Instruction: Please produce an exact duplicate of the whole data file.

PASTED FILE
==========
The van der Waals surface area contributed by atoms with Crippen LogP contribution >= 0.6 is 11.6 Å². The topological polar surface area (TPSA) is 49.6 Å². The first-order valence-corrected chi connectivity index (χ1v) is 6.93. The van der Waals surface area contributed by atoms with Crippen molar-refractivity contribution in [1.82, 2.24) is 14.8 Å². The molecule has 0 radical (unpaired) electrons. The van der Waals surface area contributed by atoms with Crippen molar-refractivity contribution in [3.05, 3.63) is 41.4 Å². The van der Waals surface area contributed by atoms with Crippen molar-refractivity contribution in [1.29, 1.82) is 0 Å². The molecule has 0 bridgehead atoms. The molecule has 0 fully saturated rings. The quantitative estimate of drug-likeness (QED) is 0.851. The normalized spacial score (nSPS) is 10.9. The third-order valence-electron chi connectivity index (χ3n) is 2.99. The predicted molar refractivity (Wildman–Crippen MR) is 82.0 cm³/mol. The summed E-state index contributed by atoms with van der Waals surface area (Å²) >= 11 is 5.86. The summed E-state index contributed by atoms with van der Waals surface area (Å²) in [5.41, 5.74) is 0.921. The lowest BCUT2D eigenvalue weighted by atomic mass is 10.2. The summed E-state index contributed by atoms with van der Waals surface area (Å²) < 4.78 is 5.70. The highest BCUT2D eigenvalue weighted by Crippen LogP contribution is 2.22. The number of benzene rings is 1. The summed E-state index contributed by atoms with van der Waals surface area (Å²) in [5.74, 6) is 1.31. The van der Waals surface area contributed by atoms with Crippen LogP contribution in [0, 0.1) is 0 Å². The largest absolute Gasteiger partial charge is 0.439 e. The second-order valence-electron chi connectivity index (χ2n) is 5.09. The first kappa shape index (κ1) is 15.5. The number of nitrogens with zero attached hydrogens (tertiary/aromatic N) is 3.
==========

The van der Waals surface area contributed by atoms with Crippen LogP contribution >= 0.6 is 11.6 Å². The topological polar surface area (TPSA) is 49.6 Å². The first-order valence-corrected chi connectivity index (χ1v) is 6.93. The van der Waals surface area contributed by atoms with Crippen molar-refractivity contribution in [1.82, 2.24) is 14.8 Å². The molecule has 0 radical (unpaired) electrons. The van der Waals surface area contributed by atoms with Crippen molar-refractivity contribution in [3.05, 3.63) is 41.4 Å². The van der Waals surface area contributed by atoms with Crippen molar-refractivity contribution in [1.29, 1.82) is 0 Å². The molecule has 0 bridgehead atoms. The molecule has 0 fully saturated rings. The quantitative estimate of drug-likeness (QED) is 0.851. The normalized spacial score (nSPS) is 10.9. The third-order valence-electron chi connectivity index (χ3n) is 2.99. The predicted molar refractivity (Wildman–Crippen MR) is 82.0 cm³/mol. The summed E-state index contributed by atoms with van der Waals surface area (Å²) >= 11 is 5.86. The summed E-state index contributed by atoms with van der Waals surface area (Å²) in [5.41, 5.74) is 0.921. The lowest BCUT2D eigenvalue weighted by atomic mass is 10.2. The summed E-state index contributed by atoms with van der Waals surface area (Å²) < 4.78 is 5.70. The highest BCUT2D eigenvalue weighted by Crippen LogP contribution is 2.22. The number of benzene rings is 1. The summed E-state index contributed by atoms with van der Waals surface area (Å²) in [5.74, 6) is 1.31. The van der Waals surface area contributed by atoms with Crippen LogP contribution in [0, 0.1) is 0 Å². The largest absolute Gasteiger partial charge is 0.439 e. The second-order valence-electron chi connectivity index (χ2n) is 5.09. The first kappa shape index (κ1) is 15.5. The number of nitrogens with zero attached hydrogens (tertiary/aromatic N) is 3.